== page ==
It raises the question seldom heard in business circles: Can too much growth be detrimental to a business?
A business simply can’t cope with revenue growth faster than its resources can support. Not enough revenue, however, and you can’t support your resources!
As business owners, our aim is to achieve growth at a sustainable level based on sound principles. Having a comprehensive business plan, sound financial management and good communication is a great place to start.
Reviewing the business plan annually helps to ensure the business is meeting its short-term objectives and remains on track to reach its long-term goals.
If you don’t already have one leading the direction of your business, consider developing a risk mitigation strategy. This aims to understand how changing market conditions could impact the business and the course of action you would need to take for various scenarios. It will facilitate a proactive approach in a downturn or market shift, minimising the potential negative impact on the business’s bottom line.
In the property industry we can at times become focused on the past, reporting on monthly sales and PM results historically. The implementation of accurate 90 day cashflow forecasts allowed our business to operate with a much greater level of confidence when setting goals and expansion plans for the future.
Further, know your break-even point and your sustainable growth rate (SGR). When calculating the SGR of your business consider the maximum growth the company can achieve organically without having to increase its debt. Excessive revenue growth and capital expenditure without increased profit margins can result in a company increasing in value but running into cash-flow problems as it struggles with the increased operational costs and demands which accompany rapid growth.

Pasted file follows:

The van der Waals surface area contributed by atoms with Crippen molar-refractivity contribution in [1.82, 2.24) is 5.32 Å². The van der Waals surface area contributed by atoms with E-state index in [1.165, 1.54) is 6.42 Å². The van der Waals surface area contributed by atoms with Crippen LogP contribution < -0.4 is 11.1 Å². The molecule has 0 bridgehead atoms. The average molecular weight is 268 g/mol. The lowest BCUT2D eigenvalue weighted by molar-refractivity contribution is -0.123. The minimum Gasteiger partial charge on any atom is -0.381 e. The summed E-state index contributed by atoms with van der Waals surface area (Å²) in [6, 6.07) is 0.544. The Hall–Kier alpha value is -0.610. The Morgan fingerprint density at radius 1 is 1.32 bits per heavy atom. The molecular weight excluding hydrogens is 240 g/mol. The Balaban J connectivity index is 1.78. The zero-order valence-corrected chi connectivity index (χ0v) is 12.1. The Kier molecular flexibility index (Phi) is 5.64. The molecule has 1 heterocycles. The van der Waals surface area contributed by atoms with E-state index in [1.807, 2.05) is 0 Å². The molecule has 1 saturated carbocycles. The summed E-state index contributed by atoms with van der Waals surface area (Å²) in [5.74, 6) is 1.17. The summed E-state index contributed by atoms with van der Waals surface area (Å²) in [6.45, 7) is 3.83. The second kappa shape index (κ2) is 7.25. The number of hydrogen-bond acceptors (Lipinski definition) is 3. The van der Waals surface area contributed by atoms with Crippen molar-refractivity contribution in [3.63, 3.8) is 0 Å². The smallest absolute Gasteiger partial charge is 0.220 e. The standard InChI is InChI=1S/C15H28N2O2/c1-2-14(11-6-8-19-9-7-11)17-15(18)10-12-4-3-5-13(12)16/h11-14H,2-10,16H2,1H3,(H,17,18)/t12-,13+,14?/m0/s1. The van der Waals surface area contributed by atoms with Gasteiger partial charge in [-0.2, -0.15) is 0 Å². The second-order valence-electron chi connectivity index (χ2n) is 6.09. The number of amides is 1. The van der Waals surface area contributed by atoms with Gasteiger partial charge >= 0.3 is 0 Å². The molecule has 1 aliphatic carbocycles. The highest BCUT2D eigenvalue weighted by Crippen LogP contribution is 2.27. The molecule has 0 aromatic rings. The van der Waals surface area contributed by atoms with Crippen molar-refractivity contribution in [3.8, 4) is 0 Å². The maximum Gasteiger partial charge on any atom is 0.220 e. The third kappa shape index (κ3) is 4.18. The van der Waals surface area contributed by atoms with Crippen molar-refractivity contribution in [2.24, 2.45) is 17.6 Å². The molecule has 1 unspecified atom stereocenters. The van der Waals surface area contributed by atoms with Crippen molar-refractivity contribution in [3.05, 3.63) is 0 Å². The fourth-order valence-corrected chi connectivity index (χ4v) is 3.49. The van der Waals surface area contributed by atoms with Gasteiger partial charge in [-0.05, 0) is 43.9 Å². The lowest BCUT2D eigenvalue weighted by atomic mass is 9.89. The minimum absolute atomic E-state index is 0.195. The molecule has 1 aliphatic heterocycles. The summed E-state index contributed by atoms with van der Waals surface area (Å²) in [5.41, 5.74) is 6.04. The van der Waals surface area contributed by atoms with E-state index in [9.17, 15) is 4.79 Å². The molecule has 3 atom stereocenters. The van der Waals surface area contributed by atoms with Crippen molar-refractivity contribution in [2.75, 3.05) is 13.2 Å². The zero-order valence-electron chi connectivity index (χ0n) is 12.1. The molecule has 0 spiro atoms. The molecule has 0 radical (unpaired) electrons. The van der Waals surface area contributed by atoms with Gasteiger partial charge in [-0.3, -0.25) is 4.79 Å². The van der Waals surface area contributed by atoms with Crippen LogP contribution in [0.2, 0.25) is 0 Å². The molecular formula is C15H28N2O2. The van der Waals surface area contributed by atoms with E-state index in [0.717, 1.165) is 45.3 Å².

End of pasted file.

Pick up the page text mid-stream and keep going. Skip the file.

Establish or review your internal and external systems and processes. Even small companies need to establish procedures to uphold standards, as fast growth will certainly put your brand’s service model, communications and procedures to the stress test. Having watched our business struggle through a number of rapid growth periods, I recommend getting ahead of the curve by conducting an audit and assessment of your service model each and every time the business increases its turnover organically by 25 per cent. This milestone will usually show the cracks and shortfalls in a company’s structure and service model.
A great low-cost way to conduct a service health check on your business is to gain feedback from staff and customers via online surveys. This will assess if any improvements are needed and identify any shifts in your service model and client experience.
Fast growth can be as dangerous to a new business as not enough growth. Planning for it after your business has grown by 50 per cent is no plan at all and a recipe for disaster. When planning your next major campaign consider the client journey from introduction right through to after care.
Planning in advance for your expected growth will help ensure you remain in touch with and recognisable to your customers as the business continues to grow.